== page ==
New Report Shows Organizations Struggling to Implement and Enforce Policies for Managing Records, Despite Increasing Spend
SharePoint and social media records further challenge information ecosystems, driving the need for unified policies for physical and electronic information
Iron Mountain to present report findings during May 24 webcast
BOSTON – May 21, 2012 – Despite greater investments in their information management programs, most organizations still struggle with properly implementing those programs and getting employees to comply with them, putting them at risk for information loss, regulatory non-compliance and litigation. And while an increasing number of companies have one policy for handling paper documents and electronic files, the pervasive growth of new record sources like Twitter, wikis and collaborative software applications like Microsoft SharePoint threatens their ability to keep those policies current and compliant.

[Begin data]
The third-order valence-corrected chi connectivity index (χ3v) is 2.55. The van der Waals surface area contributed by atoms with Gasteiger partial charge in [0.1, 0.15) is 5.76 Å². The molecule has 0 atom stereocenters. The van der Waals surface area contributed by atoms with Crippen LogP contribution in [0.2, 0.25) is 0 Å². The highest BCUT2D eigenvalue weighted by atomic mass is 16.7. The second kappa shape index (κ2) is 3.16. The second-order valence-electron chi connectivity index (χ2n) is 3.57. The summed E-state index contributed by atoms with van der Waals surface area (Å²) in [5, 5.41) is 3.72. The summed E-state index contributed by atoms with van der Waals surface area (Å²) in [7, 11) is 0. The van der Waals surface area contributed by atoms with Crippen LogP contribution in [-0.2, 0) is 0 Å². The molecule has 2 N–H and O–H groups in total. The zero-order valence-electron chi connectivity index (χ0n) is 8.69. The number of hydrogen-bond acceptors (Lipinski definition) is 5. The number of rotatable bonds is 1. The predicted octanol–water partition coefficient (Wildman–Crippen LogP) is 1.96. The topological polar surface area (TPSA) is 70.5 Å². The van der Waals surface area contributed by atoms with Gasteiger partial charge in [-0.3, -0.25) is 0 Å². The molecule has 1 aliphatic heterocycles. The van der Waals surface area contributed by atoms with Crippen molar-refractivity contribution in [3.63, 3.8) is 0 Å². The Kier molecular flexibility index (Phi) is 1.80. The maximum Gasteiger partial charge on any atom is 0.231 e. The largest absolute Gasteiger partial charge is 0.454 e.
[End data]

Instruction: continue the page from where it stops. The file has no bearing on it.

These are two of the lead findings from a new report released today from information management company Iron Mountain Incorporated (NYSE: IRM). Now in its third edition, Iron Mountain’s Compliance Benchmark Report examines the information management practices of more than 3,000 organizations – public, private, government and non-profit – providing a state-of-the-industry assessment of how well information is being protected, made available and destroyed.
Last issued in 2010, this recent version of the report shows companies making strides when it comes to adopting one policy for storing and handling both electronic and physical records. Past reports showed company policies designed primarily for paper records and didn’t account for electronic files and email. What’s more, these new findings seem to suggest a growing consensus that the practice of records management is really risk management, with a larger percentage – 60 percent in 2012 vs. 25 percent in 2010 – of legal/compliance and audit/risk departments now responsible for implementing, enforcing and auditing policies.